Author: Assoc Prof Patrick Emanuel, Dermatopathologist, Auckland, New Zealand, 2013.
Otherwise known as proliferating trichilemmal tumour, proliferating trichilemmal cysts range in appearance from those that resemble trichilemmal cysts with only focal architectural complexity to those with overt epithelial proliferation. Malignant degeneration is well documented in rare cases.
In proliferating trichilemmal cyst, sections show a well defined lobular proliferation of squamous cystic islands centered in the dermis (figure 1). The lesion often encroaches on the overlying epidermis which may be ulcerated.
The individual cystic islands resemble regular trichilemmal cysts and often calcify (figure 2). Rupture is common, and this leads to surrounding fibroplasia and foreign body giant cell reaction (figure 3). The lining epithelium is a stratified squamous epithelium exhibiting trichilemmal keratinization (figure 4).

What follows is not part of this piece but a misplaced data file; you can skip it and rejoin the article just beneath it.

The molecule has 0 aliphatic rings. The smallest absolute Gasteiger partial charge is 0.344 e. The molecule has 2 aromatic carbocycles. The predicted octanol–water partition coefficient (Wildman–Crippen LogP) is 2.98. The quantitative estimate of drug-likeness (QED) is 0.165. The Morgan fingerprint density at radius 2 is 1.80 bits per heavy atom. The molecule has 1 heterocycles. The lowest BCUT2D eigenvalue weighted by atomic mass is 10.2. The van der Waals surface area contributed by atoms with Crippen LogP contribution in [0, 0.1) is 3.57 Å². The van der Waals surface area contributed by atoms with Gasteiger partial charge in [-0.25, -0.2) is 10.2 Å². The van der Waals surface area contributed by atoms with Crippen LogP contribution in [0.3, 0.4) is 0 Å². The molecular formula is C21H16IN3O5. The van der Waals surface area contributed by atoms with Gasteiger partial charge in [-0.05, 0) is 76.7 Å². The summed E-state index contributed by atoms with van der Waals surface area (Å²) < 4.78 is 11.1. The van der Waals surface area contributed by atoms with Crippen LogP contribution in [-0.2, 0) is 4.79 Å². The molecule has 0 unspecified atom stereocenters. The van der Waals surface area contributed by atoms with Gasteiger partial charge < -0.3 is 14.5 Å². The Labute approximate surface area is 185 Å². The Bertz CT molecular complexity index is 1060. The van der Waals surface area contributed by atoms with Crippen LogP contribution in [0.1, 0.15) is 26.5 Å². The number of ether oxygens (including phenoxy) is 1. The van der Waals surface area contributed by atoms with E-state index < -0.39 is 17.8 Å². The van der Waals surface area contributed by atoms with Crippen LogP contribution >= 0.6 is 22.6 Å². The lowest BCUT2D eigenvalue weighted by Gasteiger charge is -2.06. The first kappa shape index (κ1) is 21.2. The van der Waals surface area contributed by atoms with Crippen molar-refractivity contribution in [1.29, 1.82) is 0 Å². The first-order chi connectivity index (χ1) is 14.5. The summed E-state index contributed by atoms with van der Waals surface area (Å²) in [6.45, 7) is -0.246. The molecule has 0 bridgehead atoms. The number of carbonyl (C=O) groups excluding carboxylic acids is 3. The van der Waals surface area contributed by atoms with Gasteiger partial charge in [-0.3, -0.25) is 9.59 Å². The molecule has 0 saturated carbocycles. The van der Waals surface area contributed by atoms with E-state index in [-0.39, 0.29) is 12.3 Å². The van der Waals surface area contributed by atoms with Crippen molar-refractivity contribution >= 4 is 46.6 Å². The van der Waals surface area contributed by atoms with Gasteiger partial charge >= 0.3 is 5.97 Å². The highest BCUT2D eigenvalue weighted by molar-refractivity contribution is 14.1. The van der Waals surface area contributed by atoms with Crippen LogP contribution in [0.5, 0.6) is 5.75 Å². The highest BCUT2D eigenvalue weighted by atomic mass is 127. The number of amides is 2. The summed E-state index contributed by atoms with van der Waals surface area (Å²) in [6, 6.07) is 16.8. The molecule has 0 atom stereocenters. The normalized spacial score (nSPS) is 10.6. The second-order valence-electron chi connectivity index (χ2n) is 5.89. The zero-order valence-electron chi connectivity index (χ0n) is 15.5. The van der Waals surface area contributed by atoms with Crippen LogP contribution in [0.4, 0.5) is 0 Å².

Rarely, malignant transformation may occur with severe keratinocytic nuclear atypia and an infiltrative growth pattern (figure 5, arrow points out frank atypia). When malignant transformation occurs, these tumours are called either squamous cell carcinoma or malignant proliferating trichilemmal cyst/tumour.
None are needed.
Squamous cell carcinoma – Ackerman believed all these lesions are a form of squamous cell carcinoma, but this opinion is not widely held. Malignant degeneration (figure 5) and subsequent metastasis has been well documented. Difficulty can arise when these lesions rupture and there is a pseudo-infiltrative growth pattern.
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